term P and approximate the velocity field by an intermediate value, (U , V ).

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Recall the PDE:

1
ut + px = (u2 )x (uv)y + (uxx + vyy ), (3.1)
Re
1
vt + py = (v 2 )x (uv)x + (vxx + vyy ), (3.2)
Re
ux + vy = 0, (3.3)

We treat the non-linear terms explicitly in time:

U Un
= ((U n )2 )x (U n V n )y (3.4)
t
VVn
= ((V n )2 )y (U n V n )x . (3.5)
t

at any given time step n, for some intermediate values U , V . Now, for some

other intermediate values values, (U , V ), we let

U U 1
= (U + Uyy

) (3.6)
t Re xx

V V 1
= (V + Vyy

). (3.7)
t Re xx

We then perform the pressure correction to the previous terms and obtain

U n+1 U
= (P n+1 )x (3.8)
t
V n+1 V
= (P n+1 )y , (3.9)
t

which can be rewritten as

Wn+1 Wn
= P n+1 , (3.10)
t t

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where W = (U, V ). Note that if we take the divergence on both sides of 3.10,

equation 2.5 yields


Wn
= 2 P n+1 , (3.11)
t

Lastly, the stream function can be computed by taking the gradient on both

sides of its definition,

(Q) = W Qx = V, Qy = U (3.12)

Apply 2D Curl: 2 Q = (Q) = W = Uy Vx (3.13)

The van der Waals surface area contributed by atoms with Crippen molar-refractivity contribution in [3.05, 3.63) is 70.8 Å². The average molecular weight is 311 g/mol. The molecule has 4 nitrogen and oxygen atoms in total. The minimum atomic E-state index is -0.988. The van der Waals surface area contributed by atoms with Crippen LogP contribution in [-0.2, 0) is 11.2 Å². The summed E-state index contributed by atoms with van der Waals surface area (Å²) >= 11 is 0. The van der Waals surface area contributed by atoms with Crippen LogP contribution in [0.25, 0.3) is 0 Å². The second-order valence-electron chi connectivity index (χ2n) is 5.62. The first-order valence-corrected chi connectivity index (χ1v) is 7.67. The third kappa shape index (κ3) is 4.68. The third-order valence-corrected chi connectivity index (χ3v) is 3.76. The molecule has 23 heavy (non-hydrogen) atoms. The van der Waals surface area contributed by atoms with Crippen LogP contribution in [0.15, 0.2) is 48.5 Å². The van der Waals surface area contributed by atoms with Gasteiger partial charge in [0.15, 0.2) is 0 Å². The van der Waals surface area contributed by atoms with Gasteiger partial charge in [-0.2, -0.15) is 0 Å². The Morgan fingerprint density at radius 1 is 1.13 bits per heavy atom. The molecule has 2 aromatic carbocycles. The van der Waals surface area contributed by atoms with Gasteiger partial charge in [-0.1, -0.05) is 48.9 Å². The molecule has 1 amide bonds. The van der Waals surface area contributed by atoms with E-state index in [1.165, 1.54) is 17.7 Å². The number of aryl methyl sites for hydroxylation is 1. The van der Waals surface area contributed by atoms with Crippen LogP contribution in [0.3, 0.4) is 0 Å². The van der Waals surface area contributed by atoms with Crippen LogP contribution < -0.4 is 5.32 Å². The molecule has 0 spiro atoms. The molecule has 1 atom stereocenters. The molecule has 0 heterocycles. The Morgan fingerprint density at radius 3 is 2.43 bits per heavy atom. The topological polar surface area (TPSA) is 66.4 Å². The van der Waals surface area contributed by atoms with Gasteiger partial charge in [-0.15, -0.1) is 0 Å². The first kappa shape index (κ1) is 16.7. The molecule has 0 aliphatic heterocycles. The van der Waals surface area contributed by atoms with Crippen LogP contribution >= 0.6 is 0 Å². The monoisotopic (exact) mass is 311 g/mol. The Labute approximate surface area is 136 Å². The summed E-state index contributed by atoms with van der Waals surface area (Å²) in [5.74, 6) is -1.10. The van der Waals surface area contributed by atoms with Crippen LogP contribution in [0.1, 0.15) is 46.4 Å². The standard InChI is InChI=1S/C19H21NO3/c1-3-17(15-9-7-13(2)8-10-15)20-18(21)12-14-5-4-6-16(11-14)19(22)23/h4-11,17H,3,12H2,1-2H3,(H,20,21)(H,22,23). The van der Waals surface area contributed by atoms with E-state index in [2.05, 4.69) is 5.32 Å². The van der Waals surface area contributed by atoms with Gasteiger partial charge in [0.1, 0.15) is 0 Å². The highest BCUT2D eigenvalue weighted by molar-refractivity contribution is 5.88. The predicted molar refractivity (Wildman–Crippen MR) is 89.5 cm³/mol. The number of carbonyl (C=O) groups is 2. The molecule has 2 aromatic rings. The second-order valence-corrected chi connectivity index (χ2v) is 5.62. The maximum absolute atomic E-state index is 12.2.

= 2 Q = Uy Vx (3.14)

Note that with this formulation we are solving Poissons equation 4 times (one

for each of the parameters we are interested on) on each time step. This in turns

results ideal since Laplaces equation is one of the most studied PDEs and given

its matrix form we can apply numerically efficient algorithms such as Multigrid

and Conjugate Gradient. We use a staggered grid and a finite difference scheme

to discretize the derivatives. In general, a description of the discretization of

the non-linear terms is given in [4]. The evolution in time is given by a Taylor

time-stepping.

Following the approach in [1], [2] and [4], we use a staggered grid with the

pressure p in the cell midpoints, the velocities u placed on the vertical cell inter-